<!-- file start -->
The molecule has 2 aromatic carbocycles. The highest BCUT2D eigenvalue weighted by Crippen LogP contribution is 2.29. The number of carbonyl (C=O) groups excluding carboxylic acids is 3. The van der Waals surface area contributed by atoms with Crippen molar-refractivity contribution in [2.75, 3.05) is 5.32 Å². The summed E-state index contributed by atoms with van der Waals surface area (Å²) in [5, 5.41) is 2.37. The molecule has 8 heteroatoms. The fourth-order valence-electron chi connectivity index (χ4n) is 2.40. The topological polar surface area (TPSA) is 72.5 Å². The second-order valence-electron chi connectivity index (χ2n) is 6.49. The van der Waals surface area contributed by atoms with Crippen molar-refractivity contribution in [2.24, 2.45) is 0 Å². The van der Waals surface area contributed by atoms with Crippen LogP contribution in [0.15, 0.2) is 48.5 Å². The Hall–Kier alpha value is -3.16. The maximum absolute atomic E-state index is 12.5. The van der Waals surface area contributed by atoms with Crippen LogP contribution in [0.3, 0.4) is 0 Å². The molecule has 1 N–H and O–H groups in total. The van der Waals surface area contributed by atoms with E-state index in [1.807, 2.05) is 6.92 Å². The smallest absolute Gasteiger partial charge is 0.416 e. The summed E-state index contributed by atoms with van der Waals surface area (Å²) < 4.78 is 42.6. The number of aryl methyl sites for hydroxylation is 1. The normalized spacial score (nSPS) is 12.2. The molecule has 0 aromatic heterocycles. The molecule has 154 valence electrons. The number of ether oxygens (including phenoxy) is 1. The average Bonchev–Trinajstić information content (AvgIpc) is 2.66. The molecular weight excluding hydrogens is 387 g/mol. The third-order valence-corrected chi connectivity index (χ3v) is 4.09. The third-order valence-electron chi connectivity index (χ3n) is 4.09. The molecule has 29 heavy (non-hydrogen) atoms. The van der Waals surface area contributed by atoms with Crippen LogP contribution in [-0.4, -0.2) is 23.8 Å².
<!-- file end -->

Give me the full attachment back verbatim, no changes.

The molecule has 2 aromatic carbocycles. The highest BCUT2D eigenvalue weighted by Crippen LogP contribution is 2.29. The number of carbonyl (C=O) groups excluding carboxylic acids is 3. The van der Waals surface area contributed by atoms with Crippen molar-refractivity contribution in [2.75, 3.05) is 5.32 Å². The summed E-state index contributed by atoms with van der Waals surface area (Å²) in [5, 5.41) is 2.37. The molecule has 8 heteroatoms. The fourth-order valence-electron chi connectivity index (χ4n) is 2.40. The topological polar surface area (TPSA) is 72.5 Å². The second-order valence-electron chi connectivity index (χ2n) is 6.49. The van der Waals surface area contributed by atoms with Crippen molar-refractivity contribution in [2.24, 2.45) is 0 Å². The van der Waals surface area contributed by atoms with Crippen LogP contribution in [0.15, 0.2) is 48.5 Å². The Hall–Kier alpha value is -3.16. The maximum absolute atomic E-state index is 12.5. The van der Waals surface area contributed by atoms with Crippen LogP contribution in [0.3, 0.4) is 0 Å². The molecule has 1 N–H and O–H groups in total. The van der Waals surface area contributed by atoms with E-state index in [1.807, 2.05) is 6.92 Å². The smallest absolute Gasteiger partial charge is 0.416 e. The summed E-state index contributed by atoms with van der Waals surface area (Å²) < 4.78 is 42.6. The number of aryl methyl sites for hydroxylation is 1. The normalized spacial score (nSPS) is 12.2. The molecule has 0 aromatic heterocycles. The molecule has 154 valence electrons. The number of ether oxygens (including phenoxy) is 1. The average Bonchev–Trinajstić information content (AvgIpc) is 2.66. The molecular weight excluding hydrogens is 387 g/mol. The third-order valence-corrected chi connectivity index (χ3v) is 4.09. The third-order valence-electron chi connectivity index (χ3n) is 4.09. The molecule has 29 heavy (non-hydrogen) atoms. The van der Waals surface area contributed by atoms with Crippen LogP contribution in [-0.4, -0.2) is 23.8 Å².